5. Liu J, Chey WD, Haller E, Eswaran S. Low-FODMAP Diet for Irritable Bowel Syndrome: What We Know and What We Have Yet to Learn. Annu Rev Med. 2020 Jan 27;71:303-314. doi: 10.1146/annurev-med-050218-013625. PMID: 31986083.

    6. van Lanen AS, de Bree A, Greyling A. Efficacy of a low-FODMAP diet in adult irritable bowel syndrome: a systematic review and meta-analysis. Eur J Nutr. 2021 Sep;60(6):3505-3522. doi: 10.1007/s00394-020-02473-0. Epub 2021 Feb 14. Erratum in: Eur J Nutr. 2021 Jun 28;: PMID: 33585949; PMCID: PMC8354978.

    7. Hillilä M, Färkkilä MA, Sipponen T, Rajala J, Koskenpato J. Does oral α-galactosidase relieve irritable bowel symptoms? Scand J Gastroenterol. 2016 Jan;51(1):16-21. doi: 10.3109/00365521.2015.1063156. Epub 2015 Jul 2. PMID: 26133538.

    8. Tuck CJ, Taylor KM, Gibson PR, Barrett JS, Muir JG. Increasing Symptoms in Irritable Bowel Symptoms With Ingestion of Galacto-Oligosaccharides Are Mitigated by α-Galactosidase Treatment. Am J Gastroenterol. 2018 Jan;113(1):124-134. doi: 10.1038/ajg.2017.245. Epub 2017 Aug 15. PMID: 28809383.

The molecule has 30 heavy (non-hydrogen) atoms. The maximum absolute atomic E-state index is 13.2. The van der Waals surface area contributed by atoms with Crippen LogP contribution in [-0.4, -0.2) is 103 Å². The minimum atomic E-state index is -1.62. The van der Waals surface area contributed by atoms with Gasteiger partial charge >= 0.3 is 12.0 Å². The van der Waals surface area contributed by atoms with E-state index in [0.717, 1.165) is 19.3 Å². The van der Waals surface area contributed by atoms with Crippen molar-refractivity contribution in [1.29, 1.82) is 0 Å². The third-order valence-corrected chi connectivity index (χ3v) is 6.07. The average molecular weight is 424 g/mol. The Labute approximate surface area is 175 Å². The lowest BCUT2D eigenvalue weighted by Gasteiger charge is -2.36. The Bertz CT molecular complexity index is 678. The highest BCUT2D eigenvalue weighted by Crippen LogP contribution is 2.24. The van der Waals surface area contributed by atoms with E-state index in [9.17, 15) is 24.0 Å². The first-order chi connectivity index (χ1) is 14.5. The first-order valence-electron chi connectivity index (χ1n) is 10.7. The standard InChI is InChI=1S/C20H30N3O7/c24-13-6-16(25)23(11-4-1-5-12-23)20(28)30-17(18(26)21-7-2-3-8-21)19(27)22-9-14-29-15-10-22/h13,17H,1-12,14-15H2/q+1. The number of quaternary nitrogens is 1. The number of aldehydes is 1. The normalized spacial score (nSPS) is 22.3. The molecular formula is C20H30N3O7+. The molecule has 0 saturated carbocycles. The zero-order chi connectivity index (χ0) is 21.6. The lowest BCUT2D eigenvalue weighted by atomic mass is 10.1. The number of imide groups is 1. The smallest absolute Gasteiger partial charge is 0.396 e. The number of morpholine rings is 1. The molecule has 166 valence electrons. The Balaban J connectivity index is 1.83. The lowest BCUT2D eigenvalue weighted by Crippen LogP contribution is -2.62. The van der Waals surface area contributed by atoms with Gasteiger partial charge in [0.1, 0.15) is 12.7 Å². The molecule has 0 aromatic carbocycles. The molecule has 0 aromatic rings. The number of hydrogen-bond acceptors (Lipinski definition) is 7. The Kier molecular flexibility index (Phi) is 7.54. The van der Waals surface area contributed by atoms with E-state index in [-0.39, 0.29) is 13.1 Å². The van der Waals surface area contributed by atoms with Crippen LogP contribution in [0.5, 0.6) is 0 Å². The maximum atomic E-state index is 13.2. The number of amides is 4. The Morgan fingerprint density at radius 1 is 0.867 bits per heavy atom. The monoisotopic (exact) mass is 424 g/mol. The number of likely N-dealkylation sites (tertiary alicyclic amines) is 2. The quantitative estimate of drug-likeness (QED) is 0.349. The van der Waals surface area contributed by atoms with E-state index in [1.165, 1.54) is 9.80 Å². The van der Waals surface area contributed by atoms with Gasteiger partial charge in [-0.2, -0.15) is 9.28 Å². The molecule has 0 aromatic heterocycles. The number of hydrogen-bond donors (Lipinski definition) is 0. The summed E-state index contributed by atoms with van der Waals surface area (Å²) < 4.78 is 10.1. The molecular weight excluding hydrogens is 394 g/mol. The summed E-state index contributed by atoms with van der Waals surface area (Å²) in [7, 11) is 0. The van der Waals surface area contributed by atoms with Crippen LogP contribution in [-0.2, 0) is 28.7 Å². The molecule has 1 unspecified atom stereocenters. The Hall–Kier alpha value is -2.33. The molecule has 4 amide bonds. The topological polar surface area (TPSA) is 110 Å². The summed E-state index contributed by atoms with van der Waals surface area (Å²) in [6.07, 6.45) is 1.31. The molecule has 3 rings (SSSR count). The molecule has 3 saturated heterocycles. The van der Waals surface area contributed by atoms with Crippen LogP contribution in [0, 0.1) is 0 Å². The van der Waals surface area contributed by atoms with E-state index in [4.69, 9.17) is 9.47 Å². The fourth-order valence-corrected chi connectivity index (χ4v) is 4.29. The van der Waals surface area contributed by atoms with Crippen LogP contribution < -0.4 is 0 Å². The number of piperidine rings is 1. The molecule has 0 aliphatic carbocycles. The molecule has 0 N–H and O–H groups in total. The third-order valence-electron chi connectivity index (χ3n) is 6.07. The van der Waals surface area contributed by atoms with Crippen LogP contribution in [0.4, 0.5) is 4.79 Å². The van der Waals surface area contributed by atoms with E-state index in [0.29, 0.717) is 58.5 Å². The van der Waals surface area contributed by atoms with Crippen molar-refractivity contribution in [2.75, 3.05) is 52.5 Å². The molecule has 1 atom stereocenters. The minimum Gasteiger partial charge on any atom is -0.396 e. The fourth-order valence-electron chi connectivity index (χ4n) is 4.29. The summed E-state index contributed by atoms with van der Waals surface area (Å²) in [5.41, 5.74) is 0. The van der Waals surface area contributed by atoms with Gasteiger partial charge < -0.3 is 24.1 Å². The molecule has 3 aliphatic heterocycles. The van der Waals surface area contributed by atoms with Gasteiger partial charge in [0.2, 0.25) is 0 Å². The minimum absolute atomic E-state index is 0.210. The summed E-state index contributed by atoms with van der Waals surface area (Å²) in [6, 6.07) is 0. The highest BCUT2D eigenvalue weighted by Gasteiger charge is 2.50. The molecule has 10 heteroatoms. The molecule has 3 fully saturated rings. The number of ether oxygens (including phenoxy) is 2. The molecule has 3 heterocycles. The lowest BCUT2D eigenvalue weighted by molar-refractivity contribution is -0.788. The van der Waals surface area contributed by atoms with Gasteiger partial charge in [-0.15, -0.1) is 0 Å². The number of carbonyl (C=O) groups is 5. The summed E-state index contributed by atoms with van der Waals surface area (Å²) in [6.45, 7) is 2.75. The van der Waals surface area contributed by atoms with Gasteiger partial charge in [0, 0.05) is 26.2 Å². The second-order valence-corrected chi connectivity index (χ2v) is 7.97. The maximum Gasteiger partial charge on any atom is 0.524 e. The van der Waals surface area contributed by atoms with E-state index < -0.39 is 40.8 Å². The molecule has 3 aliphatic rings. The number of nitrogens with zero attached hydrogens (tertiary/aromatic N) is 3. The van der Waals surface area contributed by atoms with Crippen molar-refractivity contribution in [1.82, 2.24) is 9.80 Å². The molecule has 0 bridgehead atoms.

9. Böhn L, Törnblom H, Van Oudenhove L, Simrén M, Störsrud S. A randomized double-blind placebo-controlled crossover pilot study: Acute effects of the enzyme α-galactosidase on gastrointestinal symptoms in irritable bowel syndrome patients. Neurogastroenterol Motil. 2021 Jul;33(7):e14094. doi: 10.1111/nmo.14094. Epub 2021 Feb 22. PMID: 33619835.

    10. Di Stefano M, Miceli E, Gotti S, Missanelli A, Mazzocchi S, Corazza GR. The effect of oral alpha-galactosidase on intestinal gas production and gas-related symptoms. Dig Dis Sci. 2007 Jan;52(1):78-83. doi: 10.1007/s10620-006-9296-9. Epub 2006 Dec 7. PMID: 17151807.

    11. Ganiats TG, Norcross WA, Halverson AL, Burford PA, Palinkas LA. Does Beano prevent gas? A double-blind crossover study of oral alpha-galactosidase to treat dietary oligosaccharide intolerance. J Fam Pract. 1994 Nov;39(5):441-5. PMID: 7964541.

    12. Microorganisms & Microbial-Derived Ingredients Used in Food (Partial List)

    13. Lettieri JT, Dain B. Effects of beano on the tolerability and pharmacodynamics of acarbose. Clin Ther. 1998 May-Jun;20(3):497-504. doi: 10.1016/s0149-2918(98)80059-3. PMID: 9663365.

    14. Levine B, Weisman S. Enzyme replacement as an effective treatment for the common symptoms of complex carbohydrate intolerance. Nutr Clin Care. 2004 Apr-Jun;7(2):75-81. PMID: 15481741.